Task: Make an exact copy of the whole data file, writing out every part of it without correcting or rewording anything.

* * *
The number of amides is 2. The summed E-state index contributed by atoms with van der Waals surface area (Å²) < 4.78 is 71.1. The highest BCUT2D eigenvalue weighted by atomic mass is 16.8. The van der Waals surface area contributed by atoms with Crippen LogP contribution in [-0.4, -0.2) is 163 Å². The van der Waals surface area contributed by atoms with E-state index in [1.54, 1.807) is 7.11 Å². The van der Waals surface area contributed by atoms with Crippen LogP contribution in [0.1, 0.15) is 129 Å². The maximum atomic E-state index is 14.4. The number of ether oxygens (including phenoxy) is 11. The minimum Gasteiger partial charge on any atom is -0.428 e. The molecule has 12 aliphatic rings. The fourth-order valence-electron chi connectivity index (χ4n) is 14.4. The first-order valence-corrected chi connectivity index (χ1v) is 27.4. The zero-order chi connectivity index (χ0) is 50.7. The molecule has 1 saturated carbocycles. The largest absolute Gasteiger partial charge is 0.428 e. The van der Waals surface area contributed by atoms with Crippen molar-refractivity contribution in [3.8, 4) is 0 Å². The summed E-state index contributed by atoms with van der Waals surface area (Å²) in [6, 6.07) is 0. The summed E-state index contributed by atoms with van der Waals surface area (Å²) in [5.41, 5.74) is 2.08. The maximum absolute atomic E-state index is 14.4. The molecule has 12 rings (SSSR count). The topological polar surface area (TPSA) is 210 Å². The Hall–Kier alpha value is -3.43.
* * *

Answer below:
The number of amides is 2. The summed E-state index contributed by atoms with van der Waals surface area (Å²) < 4.78 is 71.1. The highest BCUT2D eigenvalue weighted by atomic mass is 16.8. The van der Waals surface area contributed by atoms with Crippen LogP contribution in [-0.4, -0.2) is 163 Å². The van der Waals surface area contributed by atoms with E-state index in [1.54, 1.807) is 7.11 Å². The van der Waals surface area contributed by atoms with Crippen LogP contribution in [0.1, 0.15) is 129 Å². The maximum atomic E-state index is 14.4. The number of ether oxygens (including phenoxy) is 11. The minimum Gasteiger partial charge on any atom is -0.428 e. The molecule has 12 aliphatic rings. The fourth-order valence-electron chi connectivity index (χ4n) is 14.4. The first-order valence-corrected chi connectivity index (χ1v) is 27.4. The zero-order chi connectivity index (χ0) is 50.7. The molecule has 1 saturated carbocycles. The largest absolute Gasteiger partial charge is 0.428 e. The van der Waals surface area contributed by atoms with Crippen molar-refractivity contribution in [3.8, 4) is 0 Å². The summed E-state index contributed by atoms with van der Waals surface area (Å²) in [6, 6.07) is 0. The summed E-state index contributed by atoms with van der Waals surface area (Å²) in [5.41, 5.74) is 2.08. The maximum absolute atomic E-state index is 14.4. The molecule has 12 rings (SSSR count). The topological polar surface area (TPSA) is 210 Å². The Hall–Kier alpha value is -3.43.